By Tim Miller
Is the Government trying to limit how much we can have in Superannuation or are they trying to limit how much we put in?
If we try and keep this simple, let’s assume someone starts work at 20 years of age and works through until their 75th birthday. Each year they diligently contribute $25,000 concessional contributions and manage to conjure up and additional $500,000 of after tax savings that they whack into superannuation on one day somewhere within that 55 year time frame. $1.875m has been contributed to superannuation, before tax and excluding earnings, over their entire contribution lifetime (a very unrealistic lifetime). Okay so this overly simplifies the concept of the recent Federal Budget superannuation announcements but it also highlights that based on reality, most ordinary Australian’s will never get anywhere near the Transfer Balance Cap of $1.6m even if we only assume a modest estimate of CPI over the coming years and indexing the contribution caps.
So if that’s the case, and I suspect there is universal agreement that it is, then why do we need to to put a cap on the entry and exit point?
I personally don’t believe there is anything wrong with an indexed concessional contribution cap for everyone that starts at a predetermined amount, but it defies common sense and administrative logic to once again revert back to pre-2013 contribution levels. But then again the Budget is about what is best for the Government, not the Superannuation Software Developers, Fund Administrators or Payroll Officers just to name a few who are impacted by the reduction….or of course superannuation members!
This then leaves us with the lifetime non-concessional contribution limit of $500,000. Again, this figure is likely to be unattainable for most ordinary Australians, however, if people do have the means to make contributions why should they be limited to how much they contribute if that contribution won’t give them the capacity to reach the pension purchase limit?
If the intention is to stop wealthy individuals from accumulating excessive wealth (subjective) inside superannuation via contributions then impose an excess tax liability on non-concessional’s once a member reaches the Transfer Balance Cap. If members are willing to forgo 47% of their assets to obtain an effective 15% tax rate (accumulation earnings) then they lack imagination on how to spend their money. If, however, the intention is to give everyone the opportunity to self fund their retirement to an adequate level without need of Government income support then don’t impose a starting cap but rather a finishing cap.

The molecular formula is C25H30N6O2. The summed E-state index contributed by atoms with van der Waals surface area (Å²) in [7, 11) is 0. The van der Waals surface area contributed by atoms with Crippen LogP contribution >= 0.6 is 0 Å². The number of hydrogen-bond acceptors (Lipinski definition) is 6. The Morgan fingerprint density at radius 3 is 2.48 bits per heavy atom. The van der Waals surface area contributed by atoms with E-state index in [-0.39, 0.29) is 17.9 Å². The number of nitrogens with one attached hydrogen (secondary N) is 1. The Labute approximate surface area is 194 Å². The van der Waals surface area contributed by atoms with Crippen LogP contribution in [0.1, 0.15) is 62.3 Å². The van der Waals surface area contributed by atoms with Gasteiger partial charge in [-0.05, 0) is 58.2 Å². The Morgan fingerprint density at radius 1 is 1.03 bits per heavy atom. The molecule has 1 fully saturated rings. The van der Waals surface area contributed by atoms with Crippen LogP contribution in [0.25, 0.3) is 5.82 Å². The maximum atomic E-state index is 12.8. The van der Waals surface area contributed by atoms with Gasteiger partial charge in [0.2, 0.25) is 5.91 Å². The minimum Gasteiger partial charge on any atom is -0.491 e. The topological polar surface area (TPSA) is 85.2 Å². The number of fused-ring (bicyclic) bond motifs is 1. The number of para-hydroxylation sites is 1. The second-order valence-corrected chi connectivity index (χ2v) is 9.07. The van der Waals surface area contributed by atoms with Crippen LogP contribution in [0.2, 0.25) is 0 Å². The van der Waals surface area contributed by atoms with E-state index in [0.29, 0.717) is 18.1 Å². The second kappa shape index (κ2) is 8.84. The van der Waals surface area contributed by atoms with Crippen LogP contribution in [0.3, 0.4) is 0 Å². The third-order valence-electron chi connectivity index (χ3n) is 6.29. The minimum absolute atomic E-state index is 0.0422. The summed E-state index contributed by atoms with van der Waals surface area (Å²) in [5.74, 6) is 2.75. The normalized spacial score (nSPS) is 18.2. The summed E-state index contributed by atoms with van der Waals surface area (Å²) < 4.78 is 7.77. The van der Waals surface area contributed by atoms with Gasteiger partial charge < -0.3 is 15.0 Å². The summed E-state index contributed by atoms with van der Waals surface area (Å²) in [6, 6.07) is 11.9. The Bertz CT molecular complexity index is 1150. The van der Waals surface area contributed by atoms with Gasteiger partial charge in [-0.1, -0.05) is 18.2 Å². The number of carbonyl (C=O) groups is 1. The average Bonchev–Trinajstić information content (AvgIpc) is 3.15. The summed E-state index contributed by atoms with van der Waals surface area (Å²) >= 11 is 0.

Of course all this idea throws up is an administrative minefield, but we’re already getting one of those, so we may as well embrace the madness and at least ensure that any administrative burden is worth it for all superannuation members even if they never get to the pot at the end of the rainbow.
I look forward to the end of the Federal Election campaign and subsequent result because at the very least we will know whether our superannuation target is balance or earnings driven. Who knows, we might even get a new definition of ‘retrospective’! As it currently stands, the introduction of a Lifetime Non-concessional Contribution Cap is not retrospective, they just want us to take a look back at events that already have taken place!
General advice warning:
This article contains information that is general in nature. It does not take into account the objectives, financial situation or needs of any particular person. You need to consider your financial situation and needs before making any decisions based on this information, so please consult your financial adviser.
Miller Super Solutions is the SMSF education & training creation of Tim Miller, assisting SMSF professionals and trustees with the practices associated with establishing, running and ultimately closing down SMSF’s.